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Sheriff says 2 of 9 people wounded in Michigan shooting at splash pad remain in critical condition

Rochester Hills Mayor Bryan Barnett, standing with Oakland County Sheriff Michael Bouchard, addresses the media at the sheriff's office, Monday, June 17, 2024, in Pontiac, Mich. Two of the nine people wounded in a weekend shooting at a suburban Detroit splash pad remain hospitalized in critical condition, including an eight-year-old boy who has "made amazing progress" after he was shot in the head, authorities said Monday. (AP Photo/Carlos Osorio)
Carlos Osorio/AP
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AP
Rochester Hills Mayor Bryan Barnett, standing with Oakland County Sheriff Michael Bouchard, addresses the media at the sheriff's office, Monday, June 17, 2024, in Pontiac, Mich. Two of the nine people wounded in a weekend shooting at a suburban Detroit splash pad remain hospitalized in critical condition, including an eight-year-old boy who has "made amazing progress" after he was shot in the head, authorities said Monday. (AP Photo/Carlos Osorio)

PONTIAC, Mich. (AP) — Two of the nine people wounded in a weekend shooting at a suburban Detroit splash pad remain hospitalized in critical condition Monday, including an 8-year-old boy who has "made amazing progress" despite being shot in the head, authorities said.

The child's 4-year-old brother was shot in the leg, and the boys' mother was hit in the abdomen and leg during the random attack in Rochester Hills. It was one of at least four mass shootings in the U.S. on Saturday and early Sunday.

"Reeling would be an understatement," Oakland County Sheriff Mike Bouchard said of the family. "A family of four and three are in the hospital."

Michael Nash, 42, fired as many as 36 times Saturday, stopping several times to reload, police said. He subsequently went home to Shelby Township, where he killed himself.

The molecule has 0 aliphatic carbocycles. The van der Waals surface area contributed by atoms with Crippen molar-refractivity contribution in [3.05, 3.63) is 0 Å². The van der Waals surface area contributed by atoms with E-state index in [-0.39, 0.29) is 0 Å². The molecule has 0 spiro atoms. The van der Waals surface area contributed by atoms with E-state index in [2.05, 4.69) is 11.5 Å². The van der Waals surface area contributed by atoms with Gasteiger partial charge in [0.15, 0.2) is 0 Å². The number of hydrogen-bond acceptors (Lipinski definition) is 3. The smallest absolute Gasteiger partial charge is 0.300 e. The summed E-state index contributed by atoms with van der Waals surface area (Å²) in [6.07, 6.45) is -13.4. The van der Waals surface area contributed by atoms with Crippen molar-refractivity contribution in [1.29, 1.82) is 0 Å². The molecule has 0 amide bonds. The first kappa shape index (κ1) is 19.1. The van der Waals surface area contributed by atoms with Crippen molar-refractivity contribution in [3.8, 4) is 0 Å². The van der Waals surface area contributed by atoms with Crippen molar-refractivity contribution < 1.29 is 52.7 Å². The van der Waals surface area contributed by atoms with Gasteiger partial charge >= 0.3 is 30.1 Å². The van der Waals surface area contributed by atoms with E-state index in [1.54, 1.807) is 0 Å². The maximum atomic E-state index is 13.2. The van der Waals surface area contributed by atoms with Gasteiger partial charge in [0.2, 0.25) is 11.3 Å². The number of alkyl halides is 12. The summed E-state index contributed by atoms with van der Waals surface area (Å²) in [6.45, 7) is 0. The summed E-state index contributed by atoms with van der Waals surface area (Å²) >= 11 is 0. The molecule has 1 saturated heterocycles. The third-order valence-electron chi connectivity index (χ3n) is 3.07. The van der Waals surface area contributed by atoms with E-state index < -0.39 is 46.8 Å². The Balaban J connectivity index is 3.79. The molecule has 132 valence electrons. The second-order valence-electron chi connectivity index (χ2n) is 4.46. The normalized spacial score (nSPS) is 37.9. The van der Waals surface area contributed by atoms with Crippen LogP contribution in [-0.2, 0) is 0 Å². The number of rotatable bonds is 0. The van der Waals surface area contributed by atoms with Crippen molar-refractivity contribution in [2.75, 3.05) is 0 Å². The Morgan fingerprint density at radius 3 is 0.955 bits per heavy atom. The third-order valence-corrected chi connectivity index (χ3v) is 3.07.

Bouchard said a motive could be hard to pin down.

Nash had no connection to the victims or the splash pad, a popular way for people, especially kids, to play in fountains and water sprays.

"It appears he had been musing about different things, saying 'Shut your phone off, we're being watched, they are listening to us,'" the sheriff said, citing interviews with Nash's mother. "Walking around the house with weapons ... and talking about how the government was tracking him.

"Clearly it appears to me, as a lay person, he's had some mental health things going on," Bouchard said. "At this point we still have no information that was brought to anyone's attention."

Nash's mother lived with him but was away from home when the shooting happened.

Michigan has a new law that empowers a judge to take away someone's guns if a family member steps forward about possible threats to that person or others.

The 9 mm Glock handgun used in the splash pad shooting was purchased legally by Nash in 2015, Bouchard said. Investigators found 11 more weapons at the home.

"He's a loner. The blinds are always pulled over there," neighbor Kyleen Duchene told The Detroit News.

Rochester Hills is about 15 miles (24 kilometers) south of Oxford, where in 2021 a 15-year-old fatally shot four high school students.

Elsewhere in the U.S. over the weekend, six people were shot in a residential neighborhood in Lathrup Village, another Detroit suburb. Seven people were shot at a party in Methuen, Massachusetts, and eight people were shot during a Juneteenth celebration in Round Rock, Texas. Two people were killed in that shooting.

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AP reporter Kathleen Foody in Chicago contributed to this story.

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